The halfway point of the Chase at Lowe’s brought with it a reality check to several men no longer in the hunt for a championship. For drivers like Denny Hamlin, Matt Kenseth, and Kevin Harvick, their one-time title dreams turned into nightmares filled with enough broken parts and pieces to start a junkyard. On the contrary, for others it was a case of too little, too late, as strong runs by Jeff Burton and Kyle Busch didn’t even make a dent in deficiencies that seem far too steep to overcome.
Jeff Gordon – Gordon has won here four times, including the 1994 World 600 to score his first ever Cup series victory. (Has it really been 13 years? Wow). But he’s in a pronounced slump at LMS right now, having failed to finish the last five points races here.
1) Jeff Gordon (Six First-Place Votes)
Was going to either win, or become a hood ornament on Tony Stewart’s Chevy in a daring last lap pass for the win.
A handful of Chasers, including Matt Kenseth and Kyle Busch, got dragged into a fall mess of mangled machinery coming out of turn 4, all caused when Bobby Labonte simply lost control and spun out in front of the field. The results really jumbled up the Chase standings; for when the smoke cleared, all title contenders figured out just two men had left the rest of them eating their own dust. It was all par for the course in another restrictor-plate roller coaster ride that left engines burning up, Chasers on life support, and fans sitting on the edge of their seats for a last-lap shootout to the finish.
Jimmie Johnson – Johnson has been on a roll at Talladega as of late: he won here last spring and finished second in April. He almost won last fall’s Talladega event, as well; that is, before former teammate Brian Vickers crashed the little party Dale Earnhardt Jr. and Johnson were staging on the final lap of the race. Johnson was miffed for a long time after that, but don’t expect it to be a problem this year – Vickers is in a Toyota and might not even qualify for the race.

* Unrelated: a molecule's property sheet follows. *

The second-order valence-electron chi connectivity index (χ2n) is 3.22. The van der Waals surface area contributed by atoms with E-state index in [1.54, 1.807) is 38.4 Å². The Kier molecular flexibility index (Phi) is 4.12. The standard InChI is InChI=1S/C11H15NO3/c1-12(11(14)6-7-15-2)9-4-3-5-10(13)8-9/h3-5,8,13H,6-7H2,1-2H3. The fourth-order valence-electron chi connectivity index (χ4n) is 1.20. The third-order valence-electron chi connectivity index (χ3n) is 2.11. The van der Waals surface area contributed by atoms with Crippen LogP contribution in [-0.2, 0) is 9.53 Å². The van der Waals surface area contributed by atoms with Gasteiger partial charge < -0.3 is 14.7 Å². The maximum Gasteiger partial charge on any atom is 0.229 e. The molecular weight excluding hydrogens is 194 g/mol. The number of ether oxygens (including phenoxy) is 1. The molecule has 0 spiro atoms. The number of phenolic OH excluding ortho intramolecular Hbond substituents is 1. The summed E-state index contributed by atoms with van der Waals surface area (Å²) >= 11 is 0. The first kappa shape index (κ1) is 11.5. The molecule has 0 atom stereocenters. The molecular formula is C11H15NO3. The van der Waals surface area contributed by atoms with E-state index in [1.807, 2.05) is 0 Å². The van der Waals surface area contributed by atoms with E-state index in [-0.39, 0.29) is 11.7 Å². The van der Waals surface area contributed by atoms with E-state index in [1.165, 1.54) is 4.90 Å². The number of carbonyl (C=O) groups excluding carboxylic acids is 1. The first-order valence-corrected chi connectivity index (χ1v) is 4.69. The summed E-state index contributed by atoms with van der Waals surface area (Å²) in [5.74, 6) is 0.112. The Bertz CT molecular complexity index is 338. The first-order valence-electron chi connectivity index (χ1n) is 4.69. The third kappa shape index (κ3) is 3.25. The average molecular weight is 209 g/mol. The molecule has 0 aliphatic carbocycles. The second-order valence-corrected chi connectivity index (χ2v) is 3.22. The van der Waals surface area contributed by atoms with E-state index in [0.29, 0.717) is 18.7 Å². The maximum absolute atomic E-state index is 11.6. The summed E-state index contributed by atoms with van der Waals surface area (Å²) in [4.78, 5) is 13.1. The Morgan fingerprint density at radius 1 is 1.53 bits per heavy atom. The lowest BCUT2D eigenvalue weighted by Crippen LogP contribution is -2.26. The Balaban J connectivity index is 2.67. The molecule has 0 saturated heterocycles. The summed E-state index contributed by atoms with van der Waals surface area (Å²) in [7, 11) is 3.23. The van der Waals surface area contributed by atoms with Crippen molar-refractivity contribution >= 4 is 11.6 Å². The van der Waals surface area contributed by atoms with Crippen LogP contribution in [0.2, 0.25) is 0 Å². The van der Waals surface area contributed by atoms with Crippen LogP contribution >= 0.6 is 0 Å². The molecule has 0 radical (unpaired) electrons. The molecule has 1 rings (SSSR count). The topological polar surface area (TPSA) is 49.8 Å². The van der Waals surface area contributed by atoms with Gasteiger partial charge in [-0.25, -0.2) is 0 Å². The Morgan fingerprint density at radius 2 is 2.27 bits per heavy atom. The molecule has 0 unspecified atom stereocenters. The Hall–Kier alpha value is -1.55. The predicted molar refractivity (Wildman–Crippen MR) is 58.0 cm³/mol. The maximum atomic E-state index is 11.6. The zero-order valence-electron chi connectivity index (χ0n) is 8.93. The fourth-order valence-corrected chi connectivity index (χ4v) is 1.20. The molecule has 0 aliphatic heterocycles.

Watching the end of Sunday’s weird, wacky Kansas Cup race, I was as stunned as anyone to hear Jimmie Johnson say in his immediate post-race interview that he didn’t think Greg Biffle won the race. “He was clearly out of gas,” said Johnson. “I feel terrible for Greg. He’s been working so hard to win a race and he was up there in position to win it. But if you don’t maintain pace car speed, you don’t hold your position. And it was clear to everyone that he couldn’t do it. If he could have, he would have stayed on the bumper of the pace car to the finish line. So in my opinion, where he coasted across the finish line relative to the other cars that could maintain pit road speed is where he should finish.”
12. Denny Hamlin – Gets rubbed by a pit lizard.
After a wild and wacky weekend at Kansas, people are still trying to figure out who won the race, let alone what the ramifications were on top of the Chase standings. However, as the dust settles and reality sets in that Greg Biffle snagged the win – fair or unfair – the focus should switch to just how clearly the title Chase unfolded after a rain-shortened, crash-filled frenzy in the Midwest. After six drivers were within 28 points heading into the event, now just two are within 114 of new Chase leader Jimmie Johnson – superstar Jeff Gordon and surprise Clint Bowyer. Everyone else got swept up by a Kansas tornado; in fact, half the title contenders finished 35th or worse, putting their Chase hopes in serious doubt heading to Talladega and beyond.
Each week, we’ll go through all the media reports, interviews, PR, and all our own stuff to find the best quotes from the Nextel Cup race, capturing the story of how the weekend unfolded. It’s the most original commentary you’ll ever find: the truth, coming straight out of the mouths of the drivers, crew members, and the car owners themselves. This week, here’s a sneak peek at what a select few were thinking following the rain and darkness-shortened LifeLock 400 at Kansas.
At first glance, it would seem that the sport was simply Mother Nature’s victim once again, especially on a Kansas prairie known for ferocious thunderstorms. As the race began under threatening skies, the first bout with weather wasn’t so bad – just 12 laps in, a small shower pushed through that caused the race to be red flagged for just over 45 minutes Sunday. But the second, expanded weather delay that put a black cloud over several aspects of the race itself. A severe rainstorm, weather hit with such ferocity around lap 145 that the stands emptied completely, water was flying through the air sideways, and even cameramen were being pulled off the roof for fear of being struck by lightning.